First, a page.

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Hard on the heels of the Core i7 Asus Rampage II Extreme motherboard we've got the Asus P6T Deluxe Palm OC Edition. The model name is a bit of a mouthful but in essence the P6T Deluxe is a conventional Intel X58 chipset design with six memory DDR3 slots and support for CrossFire and SLI. The Palm OC Edition part of the name refers to the external LCD Palm OC device that allows you to monitor the system and to overclock without entering the BIOS.
You can buy a P6T Deluxe without the Palm OC for £239 but if you want it included you'll pay £30 or £40 more. Comparatively this makes the basic model reasonably priced but the Palm OC version is pushing into the realms of expensive. That said, the Rampage II continues to be horrendously pricey at £330.
The layout and specification of the P6T Deluxe have their roots in the enormous range of Asus Intel Core 2 motherboards that came before, with passive coolers on the chipset and 16+2-phase power regulation hardware. That's 16-phases for the CPU core and two phases for the memory controller. The coolers are linked with a single heatpipe, unlike the system on the MSI X58 Platinum that deliberately separates one part of the cooling system from the other.
Asus has used a new design for the passive cooler on the Northbridge of the chipset that is called the Wind-Flow Design Concept. The cooler is a slab of finned aluminium with radiating fins that guide the airflow as it is blown across the Northbridge by the CPU cooler.
The arrangement of the ports and connectors marks the P6T Deluxe as a high end design that doesn't quite make it to the same level as a Republic of Gamers motherboard but the essentials are all present and correct. There are three PCI Express 2.0 slots that support both CrossFire and SLI with 16+16+1 or 16+8+8 configurations but the second and third slots are so close together that it seems unlikely you will use three graphics cards.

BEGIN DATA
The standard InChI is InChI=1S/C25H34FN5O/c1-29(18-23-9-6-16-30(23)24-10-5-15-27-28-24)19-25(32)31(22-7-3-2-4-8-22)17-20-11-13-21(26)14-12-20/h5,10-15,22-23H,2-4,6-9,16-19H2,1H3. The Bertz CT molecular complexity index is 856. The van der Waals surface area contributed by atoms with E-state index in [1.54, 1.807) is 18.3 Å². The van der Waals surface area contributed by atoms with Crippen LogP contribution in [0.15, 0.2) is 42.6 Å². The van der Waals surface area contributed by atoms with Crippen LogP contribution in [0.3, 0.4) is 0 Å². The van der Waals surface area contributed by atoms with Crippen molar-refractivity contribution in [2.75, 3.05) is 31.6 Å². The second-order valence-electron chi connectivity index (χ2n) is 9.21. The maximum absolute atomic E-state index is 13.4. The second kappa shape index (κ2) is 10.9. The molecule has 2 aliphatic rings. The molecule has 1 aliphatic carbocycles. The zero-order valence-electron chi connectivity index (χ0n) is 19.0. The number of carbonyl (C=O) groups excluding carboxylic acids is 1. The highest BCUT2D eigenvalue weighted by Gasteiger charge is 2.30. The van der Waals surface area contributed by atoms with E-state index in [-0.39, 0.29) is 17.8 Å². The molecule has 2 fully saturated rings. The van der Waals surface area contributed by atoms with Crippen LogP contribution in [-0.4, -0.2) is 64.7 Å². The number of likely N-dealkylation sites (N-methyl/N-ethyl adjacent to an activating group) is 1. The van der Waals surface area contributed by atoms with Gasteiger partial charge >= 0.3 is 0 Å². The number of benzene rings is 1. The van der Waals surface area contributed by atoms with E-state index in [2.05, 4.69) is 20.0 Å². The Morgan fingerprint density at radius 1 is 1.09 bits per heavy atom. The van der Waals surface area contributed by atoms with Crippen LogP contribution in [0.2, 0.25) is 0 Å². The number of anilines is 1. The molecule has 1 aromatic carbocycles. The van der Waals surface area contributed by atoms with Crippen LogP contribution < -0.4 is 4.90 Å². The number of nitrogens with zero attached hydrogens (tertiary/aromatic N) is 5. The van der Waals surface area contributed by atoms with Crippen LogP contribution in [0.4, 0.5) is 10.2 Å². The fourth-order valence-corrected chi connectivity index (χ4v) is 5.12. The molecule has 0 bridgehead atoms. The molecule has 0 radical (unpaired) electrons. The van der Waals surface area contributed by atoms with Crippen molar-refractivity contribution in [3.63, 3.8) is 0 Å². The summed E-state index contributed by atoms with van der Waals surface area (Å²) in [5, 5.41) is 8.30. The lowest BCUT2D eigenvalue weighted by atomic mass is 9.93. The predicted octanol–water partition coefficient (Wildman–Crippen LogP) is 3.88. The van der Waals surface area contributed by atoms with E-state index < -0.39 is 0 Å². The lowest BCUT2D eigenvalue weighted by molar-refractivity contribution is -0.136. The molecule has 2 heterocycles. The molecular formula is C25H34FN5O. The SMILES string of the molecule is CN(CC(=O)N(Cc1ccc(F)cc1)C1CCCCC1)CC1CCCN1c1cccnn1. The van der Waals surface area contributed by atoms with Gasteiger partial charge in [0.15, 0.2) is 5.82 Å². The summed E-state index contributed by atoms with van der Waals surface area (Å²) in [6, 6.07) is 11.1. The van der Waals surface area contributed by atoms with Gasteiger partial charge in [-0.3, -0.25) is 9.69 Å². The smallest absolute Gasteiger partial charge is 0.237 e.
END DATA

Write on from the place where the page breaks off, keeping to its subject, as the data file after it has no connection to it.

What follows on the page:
In addition to the three long PCI Express slots there is one PCI Express x4 slot and two PCI slots with SATA, SAS and IDE connectors arranged along the edge of the board.
Across the foot of the board there are Power and Reset micro buttons, three USB headers and a Firewire header along with a crusty old floppy connector. There are eight USB 2.0 ports and a Firewire port on the I/O panel and Asus supplies a bracket with two more USB ports and a mini Firewire, leaving enough headers to power four more USB ports on your PC case. All told that seems like plenty of USB connectivity to us.
The other ports on the I/O panel consist of a single PS/2 port that can be used either for a mouse or a keyboard, audio connectors with coaxial and optical S/PDIF, one eSATA port and dual Gigabit LAN. That's a decent list of features and the layout of the P6T Deluxe is mostly very good but there are a couple of areas that let it down.
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